How To Write An Essay: Overview | Essay Writing Series

Tackle your essay writing issues with our 5 Part Essay Writing Series!


Are you unsure of how to write an essay or do you simply want to improve your essay writing skills? Well, no matter the reason, our Essay Writing Series will show you how to write thesis statements, introductions, topic sentences, body paragraphs and conclusions!


An overview of the Essay Writing Series:

The Essay Writing Series will provide you with actionable advice to overcome any essay writing issues and guide you through the steps to learn how to write an essay!


What are the common issues students face with essay writing?


  • Have a weak thesis
  • Have a weak link to the thematic framework
  • Don’t answer the question fully
  • Struggle to present their arguments logically
  • Don’t sustain their arguments throughout the essay
  • Forget to signpost their arguments, thesis and question
  • Have a weak conclusion

But don’t worry! Our articles in the Essay Writing Series will show you how to tackle all of these common issues.


In this Guide we break down:

This series of articles will give you step-by-step advice for writing well structured Band 6 essays. In these posts, you will find some of the tips and practices that Matrix students are taught in the English courses.


What do I need to do before I write my essay?

You can’t just sit down and start writing an essay without any preparation. You need to fully understand the text, do some research, carefully read the notification then plan and scaffold your essay before you start writing!

Let’s see how we can do this:


1. Read and analyse text

You need to have a strong understanding of your text to write great essays. So, to do this, you must:

1st reading: Read your text uninterrupted for the 1st time. This will help you understand the whole picture: narrative, characters, themes etc.

2nd reading: Get a pen and start annotating your text in your 2nd reading. Highlight important phrases and sentences.

3rd reading: Read your text for the 3rd time and actively find areas where different ideas are best portrayed. Find techniques.

To learn more about how to read and analyse texts, read Part 1: How to Easily Analyse Your English Texts of our Beginner’s Guide to Acing HSC English. 


2. Write notes

You should be writing notes during the 2nd and 3rd to document your findings. You also need to update your notes after every reading to consolidate your understanding of the text. Let’s see how we can do this.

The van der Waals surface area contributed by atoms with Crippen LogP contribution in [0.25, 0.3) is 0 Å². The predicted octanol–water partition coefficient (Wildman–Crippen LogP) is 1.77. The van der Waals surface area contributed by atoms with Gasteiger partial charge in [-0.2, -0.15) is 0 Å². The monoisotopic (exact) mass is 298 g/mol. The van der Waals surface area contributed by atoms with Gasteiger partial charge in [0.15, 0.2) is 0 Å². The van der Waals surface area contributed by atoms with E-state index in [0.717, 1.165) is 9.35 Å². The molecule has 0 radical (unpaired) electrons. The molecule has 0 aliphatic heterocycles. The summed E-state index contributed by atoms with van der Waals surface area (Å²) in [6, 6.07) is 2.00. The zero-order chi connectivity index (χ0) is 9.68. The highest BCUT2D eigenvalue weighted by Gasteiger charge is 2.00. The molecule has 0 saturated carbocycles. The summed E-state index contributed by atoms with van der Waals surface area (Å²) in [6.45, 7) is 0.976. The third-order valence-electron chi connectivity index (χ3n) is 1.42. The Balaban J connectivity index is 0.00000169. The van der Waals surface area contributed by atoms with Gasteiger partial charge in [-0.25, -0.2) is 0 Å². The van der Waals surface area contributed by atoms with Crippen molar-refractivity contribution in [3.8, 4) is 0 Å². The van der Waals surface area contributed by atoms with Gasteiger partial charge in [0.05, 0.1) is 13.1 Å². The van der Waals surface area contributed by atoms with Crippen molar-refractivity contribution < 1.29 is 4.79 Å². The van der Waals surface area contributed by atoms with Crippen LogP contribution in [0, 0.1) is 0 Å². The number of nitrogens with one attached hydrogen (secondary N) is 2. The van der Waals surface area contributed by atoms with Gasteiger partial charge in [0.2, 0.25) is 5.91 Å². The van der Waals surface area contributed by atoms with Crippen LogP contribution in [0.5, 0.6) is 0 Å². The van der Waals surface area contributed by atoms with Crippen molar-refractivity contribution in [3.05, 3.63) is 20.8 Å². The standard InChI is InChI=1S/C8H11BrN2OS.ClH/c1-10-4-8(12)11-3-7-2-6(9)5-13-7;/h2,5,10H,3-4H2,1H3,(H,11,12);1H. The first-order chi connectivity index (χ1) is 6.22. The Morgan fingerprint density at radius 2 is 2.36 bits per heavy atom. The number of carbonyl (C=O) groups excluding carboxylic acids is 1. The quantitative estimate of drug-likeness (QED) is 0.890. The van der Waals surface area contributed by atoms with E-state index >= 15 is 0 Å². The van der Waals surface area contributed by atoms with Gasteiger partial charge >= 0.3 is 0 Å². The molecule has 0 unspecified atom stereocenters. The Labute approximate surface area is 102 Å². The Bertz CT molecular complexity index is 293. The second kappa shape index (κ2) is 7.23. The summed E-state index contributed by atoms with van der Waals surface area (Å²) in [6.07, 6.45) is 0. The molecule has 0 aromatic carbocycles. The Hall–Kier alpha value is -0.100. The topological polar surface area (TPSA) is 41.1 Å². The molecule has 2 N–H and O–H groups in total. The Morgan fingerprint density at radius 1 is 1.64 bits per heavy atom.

1st reading: After your reading, summarise the plotline and setting, write a profile for the important characters, and identify main themes and messages.

2nd reading: You should jot down important examples and character developments that explore the text’s ideas. This step is about developing your understanding of the text’s ideas.

3rd reading: In this reading, you should be writing detailed notes about the central ideas of the text. Take notes of the examples and analyse them as you read through the text. After your reading, you need to organise your examples, analysis and insight by categorising them by the themes they explore.


3. Research text

Researching about a text is very important as you are able to get a better understanding of the composer’s context, text’s themes and its reception. This will help you formulate an insightful thesis and write strong analyses.

So, how do we do this?

  1. Work out your search terms
  2. Start with Wikipedia (It is a good starting spot but Wikipedia is not a source in itself)
  3. Search main terms and find different Wikipedia pages
  4. Find links in Wikipedia’s bibliography and build a research field
  5. Read and evaluate these sources. Only use reliable and trustworthy sources.
  6. Visit these sites and write notes.
  7. You can also research offline. Visit some libraries and find reliable sources.
  8. Cite your sources

We go through How to Research English Texts in detail in our Beginner’s Guide to Acing HSC English.


4. Read your assessment notification

You need to carefully read your assessment notification to understand the task at hand.

To do this, you should:

  • Break the question down to different parts
  • Highlight keywords in the question
  • Define any confusing words
  • Highlight keywords in the marking criteria
  • Circle the differences between a Band 6, Band 5 and Band 4 in the marking criteria


5. Plan and scaffold

After you read your assessment notification, you need to plan and scaffold your essay. This will ensure that you organise your thoughts and ideas in a structured and logical manner instead of brain dumping everything in your essay.

So, how do we do this?

  1. Figure out your thesis
  2. Brainstorm some arguments to support your thesis
  3. Now, find 3-4 strong examples for each argument
  4. Decide whether you want to write a divided or integrated essay
  5. Now, select your strongest 3 arguments to write about
  6. Create a rough flowchart or mindmap of your essay structure

To learn more about How to Plan and Structure your Essays, read our Part 5 Article in our Beginner’s Guide to Acing HSC English.


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